Weather is always on the mind of gardeners. It can control how a gardening year goes. There are few things we can do to help things along but really we are not in control of what happens out there in the wilds of our gardens. This year seems to be a good example of that. So Natalie Goldberg’s statement posted at Two Writing Teachers today fits well. This is want I have been telling myself – there is no failure – just a big field to wander in.
I worked on and off all winter planning, designing and ordering plants. Spring came with cold weather lasting too long and now we are deep in summer heat and dryness. Looking around you might think we were moving into August not July.
Yesterday, we had high winds with temperatures at 100. The feels like listing was 106. There was little we could do outside safely. The plants one day later show the effects of a day of 100 degree winds. Many have leaves dried out and are dead. Some are curled up hoping to protect themselves and this is even with the rain we go in the middle of the night.
So today I am working in short time frames given that our heat and humidity is still high but workable (85 degrees with winds still blowing but a bit more gentle that yesterday). I began running a sprinkler in back, which I never do, but now it is a matter of not losing the plants to dehydration. Rhubarb leaves are all curled up, the Hostas are wilting and the ground is cracking even with the rain. My Clematis has buds are drooping on the vine and look like they might just give up. There are very small raspberries but they look hard and a bit crispy. I am not sure they will develop into berries we will want to eat.
Given heat and age I started working early in the shade to weed and do light clean up. Next step was a water break for me and then the plants. Repotting a tiny tomato and some basil came next. More water with a few minutes in air conditioning. Little Man came and I pulled weeds around the sprinkler while he ran in and out moving his small plastic slide into the water stream to make a water slide. Red faced and dripping we sloshed into the house to clean up and have lunch.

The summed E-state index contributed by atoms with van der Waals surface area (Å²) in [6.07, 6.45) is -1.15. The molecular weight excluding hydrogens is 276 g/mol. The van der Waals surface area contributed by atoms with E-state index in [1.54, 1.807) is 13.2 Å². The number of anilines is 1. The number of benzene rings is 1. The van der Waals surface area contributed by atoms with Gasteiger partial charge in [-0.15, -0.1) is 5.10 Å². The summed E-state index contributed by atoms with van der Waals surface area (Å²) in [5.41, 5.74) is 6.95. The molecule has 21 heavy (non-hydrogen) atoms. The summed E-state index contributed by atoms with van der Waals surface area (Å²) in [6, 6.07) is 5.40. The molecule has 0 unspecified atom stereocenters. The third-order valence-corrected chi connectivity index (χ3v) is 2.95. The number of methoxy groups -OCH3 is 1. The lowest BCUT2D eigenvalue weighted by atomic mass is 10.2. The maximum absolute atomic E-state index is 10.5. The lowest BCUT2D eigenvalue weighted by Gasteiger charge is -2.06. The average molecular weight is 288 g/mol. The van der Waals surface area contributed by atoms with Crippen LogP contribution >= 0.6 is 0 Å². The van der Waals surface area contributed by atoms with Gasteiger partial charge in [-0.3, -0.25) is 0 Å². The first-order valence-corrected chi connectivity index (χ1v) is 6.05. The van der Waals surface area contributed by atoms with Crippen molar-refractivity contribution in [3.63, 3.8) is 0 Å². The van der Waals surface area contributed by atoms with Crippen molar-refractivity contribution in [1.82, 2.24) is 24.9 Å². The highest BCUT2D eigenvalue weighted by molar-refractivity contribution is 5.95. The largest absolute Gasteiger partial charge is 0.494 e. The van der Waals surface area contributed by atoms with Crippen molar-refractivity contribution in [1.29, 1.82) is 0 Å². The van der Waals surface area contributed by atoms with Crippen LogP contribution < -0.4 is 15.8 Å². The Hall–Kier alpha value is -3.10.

While watching the sprinkler and Little Man I had this sad feeling and disappointment with myself. This garden is so far from what I imaged last winter. I have been moving forward but not in the way I had thought. A few beds have been redone or cleaned up but not according to my garden map. It has been more of my wander around and seeing what can I do in this small amount of time. Or what can I handle in the cold or now what I can handle in this heat. Plants have moved to new homes but not where I thought they were going to go. It is all mixed up and so far behind.
After hauling two large bags of mulch back up front by hand (my wheel barrel died yesterday) I covered one of the new beds and gave up for now. Cold water in hand I sat down to check Two Writing Teachers to discover Natalie’s quote.
Ok, new frame of mind. There are no mistakes. All that planning and drawing, the winter thinking was not a mistake. It was helping me see the possibilities of the yard. Now I am dealing with the reality of land, plants, weather and what I am capable of doing.
I need to keep this way of thinking in mind and also note that today is the first day of summer. We have reached the summer solstice. We stand today at the longest day of the year and so I have decided it is a summers beginning not a mid summers nightmare.
It will be interesting to see what really gets done by late fall frost. If we are lucky there will be raspberries, tomatoes and enough basil to freeze pesto for late winter night happy hours. Nothing like a fire, a glass of wine, cheese, crackers and summer garden pesto to start thinking about a new garden in winter.
Tomorrow I look at the garden with what has gotten done! Not what needs to get done. Tomorrow I think of possibilities and creativity when moving through the gardens. I will keep this thought in mind. There are no mistakes!
It might be wise for me to post this quote in my office as well. It might help me get back to my painting and drawing.
What does this quote spark for you today?